The notorious political commentator Ben Shapiro has a great motto: “Facts don’t care about your feelings.”
I have many disagreements with Shapiro, but I will admit that this is a brilliant phrase. Facts will always trump feelings. An adverse reaction to a counterview, even a highly explosive temper tantrum, can’t overturn overwhelming evidence that contradicts your opinion.
No matter how emotional you get about a particular topic, your feelings on the subject don’t hold much weight if you don’t have proof backing up your rhetoric.
A person can have a visceral response to controversial issues, but feelings alone don’t prove anything. It’s imperative to do quality research and find evidence and data that confirms your beliefs. You would be doing your side of a contentious debate a great disservice if you didn’t do your homework on the subject.
If all you brought was emotional junk, nobody (at least nobody who thinks critically) could take you seriously — even if your conclusions happened to be right.
However, with all this said, feelings and emotionally charged rhetoric can play an extremely powerful role in argumentation. Passion is very useful when swaying an audience to your side.
For me, there have been some people who, with a combination of great analytical skills, comprehensive research and gravitating charisma, were able to change my mind on subjects on which I previously held a polar opposite view.
One of these people is progressive political commentator Kyle Kulinski.
I initially despised Kyle Kulinski. I hated him so much that I literally got sick every time I watched his show.
But even though I strongly opposed him, I couldn’t deny that he’s an honest, ethical person who’s very ardent about the political policies he advocates for.
Kyle Kulinski was arguing for the things he believed in so intensely that I couldn’t help but continue to watch him. Over time I started to examine the evidence he was presenting for his positions. In the end he changed my views on many subjects, and I largely credit him for my political paradigm shift.
It was Kyle’s ferventness that kept me watching (even at a time when I couldn’t stand him), but it was the facts he was presenting that ultimately convinced me.
Kyle’s passionate rhetoric is one of the things that has made his show so popular, but he doesn’t rely on appeals to emotion. Kyle always does comprehensive research, and he never shortchanges his audience on the actual evidence.
One area where Kyle perfectly combines his rhetorical skills with quality research is on the issue of health care. Reforming our health care system is something that Kyle cares deeply about. He strongly advocates for single-payer universal health care. The reason he’s so adamant about improving the health care system is because his father died from cancer in 2011.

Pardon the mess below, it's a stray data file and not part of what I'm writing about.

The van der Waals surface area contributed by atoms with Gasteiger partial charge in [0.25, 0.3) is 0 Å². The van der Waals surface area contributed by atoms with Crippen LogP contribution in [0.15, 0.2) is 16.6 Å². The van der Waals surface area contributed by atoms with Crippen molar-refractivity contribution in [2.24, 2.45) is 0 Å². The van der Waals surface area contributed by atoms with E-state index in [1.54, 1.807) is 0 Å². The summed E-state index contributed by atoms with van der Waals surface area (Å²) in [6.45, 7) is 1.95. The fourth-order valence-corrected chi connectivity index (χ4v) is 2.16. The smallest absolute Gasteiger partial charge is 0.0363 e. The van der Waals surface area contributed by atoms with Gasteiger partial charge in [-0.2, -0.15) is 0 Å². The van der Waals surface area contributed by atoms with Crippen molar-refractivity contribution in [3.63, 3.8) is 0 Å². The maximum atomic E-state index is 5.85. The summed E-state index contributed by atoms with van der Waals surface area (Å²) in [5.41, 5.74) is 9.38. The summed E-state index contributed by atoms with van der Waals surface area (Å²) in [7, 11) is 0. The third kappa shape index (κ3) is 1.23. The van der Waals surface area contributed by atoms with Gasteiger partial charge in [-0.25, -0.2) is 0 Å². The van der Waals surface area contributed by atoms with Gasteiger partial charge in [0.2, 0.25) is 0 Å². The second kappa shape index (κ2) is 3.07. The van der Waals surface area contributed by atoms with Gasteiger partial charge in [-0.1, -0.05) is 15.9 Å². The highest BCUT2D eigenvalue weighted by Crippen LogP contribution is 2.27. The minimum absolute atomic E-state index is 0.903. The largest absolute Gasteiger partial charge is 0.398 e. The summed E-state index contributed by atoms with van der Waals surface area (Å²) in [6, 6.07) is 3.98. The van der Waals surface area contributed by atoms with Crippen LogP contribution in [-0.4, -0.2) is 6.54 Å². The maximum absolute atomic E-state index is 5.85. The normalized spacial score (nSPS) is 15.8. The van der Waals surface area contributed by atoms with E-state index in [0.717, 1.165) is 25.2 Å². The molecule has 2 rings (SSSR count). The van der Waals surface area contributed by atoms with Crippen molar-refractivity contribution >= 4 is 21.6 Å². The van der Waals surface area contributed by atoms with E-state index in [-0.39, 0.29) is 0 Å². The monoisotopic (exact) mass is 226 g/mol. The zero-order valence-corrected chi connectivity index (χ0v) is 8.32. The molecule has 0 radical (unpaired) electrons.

Kyle’s father had been experiencing back pain for a long time, but he didn’t have health insurance and couldn’t afford to see a doctor. Eventually his symptoms became so severe that he went to the emergency room. He was diagnosed with cancer that had metastasized to his spine. He died shortly afterward.
Kyle believes that if his father had health care and got treatment early, his life could’ve been prolonged, or even saved. It’s his righteous fury at this societal injustice — and his desire to correct it — that drives Kyle in his activism.
However, Kyle also recognizes that his family’s personal tragedy is not enough to prove his position. He knows his anger is not enough justification to completely overhaul our health care system.
Kyle has done a ton of research and has gathered mounds of evidence supporting single-payer health care. He’s able to supplement his fiery tangents with facts, statistics and data that show why single-payer would be beneficial for the United States.
I would highly recommend listening to all of Kyle’s material on this topic. I especially enjoyed it when he appeared on “The Joe Rogan Experience,” and addressed a common question proponents of single-payer are frequently asked: How can the United States afford to give everybody health care? Citing a study from the University of Massachusetts Amherst, Kyle explained how single-payer would actually save the United States $5 trillion over the course of 10 years. When put on the spot, Kyle is able to give detailed answers and thorough explanations in favor of single-payer.
It’s possible that Kyle’s conclusions could be wrong, or that his interpretation of the statistics and data might be faulty, but he at least makes an honest attempt to show the validity of his views. The emotion he exudes only serves to enhance his presentation.
We need to recognize that pure emotion can never be a substitute for a real argument. However, if passion is combined with evidence, it can be a very powerful force. Being passionate about a cause can jumpstart your activism, but your message will only have legitimacy with sophisticated arguments.
Facts and feelings can fight together, and with the proper mix, they’re a perfect duo.
Eric Goldin is a Santa Clarita resident.